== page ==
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John Brown (abolitionist) -

"Historians agree John Brown played a major role in the start of the Civil War. David Potter (1976) said the emotional effect of Brown's raid was greater than the philosophical effect of the Lincoln-Douglas debates, and that his raid revealed a deep division between North and South.[5] Brown's actions prior to the Civil War as an abolitionist, and the tactics he chose, still make him a controversial figure today. He is sometimes memorialized as a heroic martyr and a visionary and sometimes vilified as a madman and a terrorist. Some writers, such as Bruce Olds, describe him as a monomaniacal zealot, others, such as Stephen B. Oates, regard him as "one of the most perceptive human beings of his generation." David S. Reynolds hails the man who "killed slavery, sparked the civil war, and seeded civil rights" and Richard Owen Boyer emphasizes that Brown was "an American who gave his life that millions of other Americans might be free." For Ken Chowder he is "at certain times, a great man", but also "the father of American terrorism."[6] The song "John Brown's Body" became a Union marching song during the Civil War."

John Brown (abolitionist) - Wikipedia, the free encyclopedia

S
o i'm trying to find some reason to dislike Henry David Thoreau (don't ask why, its an autism thing) and the only thing i can come up with is his admiration for and, apparently, unqualified defense of John Brown of Torrington and Pottawatamie.  His willingness to use violence to try to destroy an unjust, but legal institution is controversial, but the overflow of that violence onto persons who merely stood in his way, crosses the line between militant and criminal and allows the charge of terrorism.  He thus becomes a precursor of the twentieth and twenty-first century terrorists.  I once argued that the first modern terrorist was Stavrogin. a character invented by Dostoyevsky  for his novel, The Devils, because there was no historical character on which to model Stavrogan save the autocratic imagination of the author.  Yet John Brown could well have provided the Russian author with a model.

I believe in crossing and challenging categories, but the category "terrorist and martyr" is a little bit too much for me.  Terrorists should not be confused with martyrs; and, more important, martyrs should not be confused with terrorists.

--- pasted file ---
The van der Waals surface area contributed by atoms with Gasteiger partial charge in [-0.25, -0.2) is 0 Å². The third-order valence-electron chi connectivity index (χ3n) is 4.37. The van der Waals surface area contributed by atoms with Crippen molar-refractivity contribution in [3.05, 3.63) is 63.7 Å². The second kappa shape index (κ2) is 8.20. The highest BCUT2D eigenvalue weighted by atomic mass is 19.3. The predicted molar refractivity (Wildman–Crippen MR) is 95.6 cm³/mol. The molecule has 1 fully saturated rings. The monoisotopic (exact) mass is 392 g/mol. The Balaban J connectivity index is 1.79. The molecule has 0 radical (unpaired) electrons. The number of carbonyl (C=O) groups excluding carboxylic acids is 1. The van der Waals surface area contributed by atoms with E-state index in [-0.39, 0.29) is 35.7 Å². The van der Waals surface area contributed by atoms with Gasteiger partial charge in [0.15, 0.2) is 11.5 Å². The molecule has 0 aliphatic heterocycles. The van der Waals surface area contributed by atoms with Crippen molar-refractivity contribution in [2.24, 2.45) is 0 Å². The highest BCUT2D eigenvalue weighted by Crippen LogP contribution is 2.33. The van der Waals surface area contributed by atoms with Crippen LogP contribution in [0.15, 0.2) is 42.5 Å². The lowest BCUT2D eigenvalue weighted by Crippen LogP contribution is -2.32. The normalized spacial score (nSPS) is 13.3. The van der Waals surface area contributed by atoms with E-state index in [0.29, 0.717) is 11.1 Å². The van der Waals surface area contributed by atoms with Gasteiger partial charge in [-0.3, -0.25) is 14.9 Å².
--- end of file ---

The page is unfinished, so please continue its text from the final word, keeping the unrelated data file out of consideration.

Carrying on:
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( 2 comments — Leave a comment )
madman101
Apr. 29th, 2012 01:41 am (UTC)
although i am in no condition to do much thinking/writing, i hope i can help you

it was not john brown's violence which influenced towards war. it was the evolving abolitionists becoming infatuated with his writings from jail. i too have pondered the violence behind brown, and so the abolitionists. it seems perplexing and paradoxical now. but i can see thoreau becoming entranced more by browns writing, and rather his moralistic ideas, as thoreau was a bit naive and something of a bookworm with a puritanical background.

there were bigger forces behind the war, which people still don't see. and that was the influence of Pullman and the railroads behind the new republican party, their desire to fight the railroad union, and (with other industrial corporations) to feast on an influx of cheap black labour from the south.

i'm not sure if i've tagged it, but i did at least one post a long time ago about how many progressives and transcendentalists were (or became) so very often puritanical prudes, disrupting native americans, imposing prohibition, even some leaning towards euthanasia. these contradictions have been a bother for me to deal with too, but those were different times

all fascinating nevertheless
bobby1933
Apr. 29th, 2012 02:27 am (UTC)
Right. My interest here was not big historical issues, but a "righteous" man who came to point of threatening to murder his own sons because their zeal was not up to his standards, and why other righteous people would defend, not so much his ideas as, his actions.
( 2 comments — Leave a comment )

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